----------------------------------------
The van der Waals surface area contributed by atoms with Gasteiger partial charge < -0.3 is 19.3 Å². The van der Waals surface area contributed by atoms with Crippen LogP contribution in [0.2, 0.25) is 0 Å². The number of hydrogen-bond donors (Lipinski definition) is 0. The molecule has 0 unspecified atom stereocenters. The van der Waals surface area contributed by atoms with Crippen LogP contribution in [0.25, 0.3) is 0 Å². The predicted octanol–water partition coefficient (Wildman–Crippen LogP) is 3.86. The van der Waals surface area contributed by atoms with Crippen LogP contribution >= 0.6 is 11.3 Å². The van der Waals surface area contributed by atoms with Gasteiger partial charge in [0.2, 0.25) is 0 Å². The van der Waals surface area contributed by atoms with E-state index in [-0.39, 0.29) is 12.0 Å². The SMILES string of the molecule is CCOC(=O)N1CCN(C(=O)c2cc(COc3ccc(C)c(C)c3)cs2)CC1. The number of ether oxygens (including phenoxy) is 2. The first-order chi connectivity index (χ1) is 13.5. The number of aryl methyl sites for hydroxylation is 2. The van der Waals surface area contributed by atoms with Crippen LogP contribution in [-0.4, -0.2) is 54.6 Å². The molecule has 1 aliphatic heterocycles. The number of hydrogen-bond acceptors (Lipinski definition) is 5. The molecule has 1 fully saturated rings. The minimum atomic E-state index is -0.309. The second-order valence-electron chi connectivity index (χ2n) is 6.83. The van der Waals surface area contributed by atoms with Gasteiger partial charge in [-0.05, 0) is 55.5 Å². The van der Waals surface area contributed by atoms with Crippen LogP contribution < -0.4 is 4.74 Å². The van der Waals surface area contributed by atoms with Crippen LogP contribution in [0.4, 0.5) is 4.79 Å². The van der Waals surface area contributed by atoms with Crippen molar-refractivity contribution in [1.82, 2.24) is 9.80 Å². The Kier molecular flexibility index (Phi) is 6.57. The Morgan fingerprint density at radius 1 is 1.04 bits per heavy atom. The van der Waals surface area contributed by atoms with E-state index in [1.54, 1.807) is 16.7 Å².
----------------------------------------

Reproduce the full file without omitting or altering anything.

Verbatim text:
The van der Waals surface area contributed by atoms with Gasteiger partial charge < -0.3 is 19.3 Å². The van der Waals surface area contributed by atoms with Crippen LogP contribution in [0.2, 0.25) is 0 Å². The number of hydrogen-bond donors (Lipinski definition) is 0. The molecule has 0 unspecified atom stereocenters. The van der Waals surface area contributed by atoms with Crippen LogP contribution in [0.25, 0.3) is 0 Å². The predicted octanol–water partition coefficient (Wildman–Crippen LogP) is 3.86. The van der Waals surface area contributed by atoms with Crippen LogP contribution >= 0.6 is 11.3 Å². The van der Waals surface area contributed by atoms with Gasteiger partial charge in [0.2, 0.25) is 0 Å². The van der Waals surface area contributed by atoms with E-state index in [-0.39, 0.29) is 12.0 Å². The SMILES string of the molecule is CCOC(=O)N1CCN(C(=O)c2cc(COc3ccc(C)c(C)c3)cs2)CC1. The number of ether oxygens (including phenoxy) is 2. The first-order chi connectivity index (χ1) is 13.5. The number of aryl methyl sites for hydroxylation is 2. The van der Waals surface area contributed by atoms with Crippen LogP contribution in [-0.4, -0.2) is 54.6 Å². The molecule has 1 aliphatic heterocycles. The number of hydrogen-bond acceptors (Lipinski definition) is 5. The molecule has 1 fully saturated rings. The minimum atomic E-state index is -0.309. The second-order valence-electron chi connectivity index (χ2n) is 6.83. The van der Waals surface area contributed by atoms with Gasteiger partial charge in [-0.05, 0) is 55.5 Å². The van der Waals surface area contributed by atoms with Crippen LogP contribution < -0.4 is 4.74 Å². The van der Waals surface area contributed by atoms with Crippen LogP contribution in [0.4, 0.5) is 4.79 Å². The van der Waals surface area contributed by atoms with Crippen molar-refractivity contribution in [1.82, 2.24) is 9.80 Å². The Kier molecular flexibility index (Phi) is 6.57. The Morgan fingerprint density at radius 1 is 1.04 bits per heavy atom. The van der Waals surface area contributed by atoms with E-state index in [1.54, 1.807) is 16.7 Å².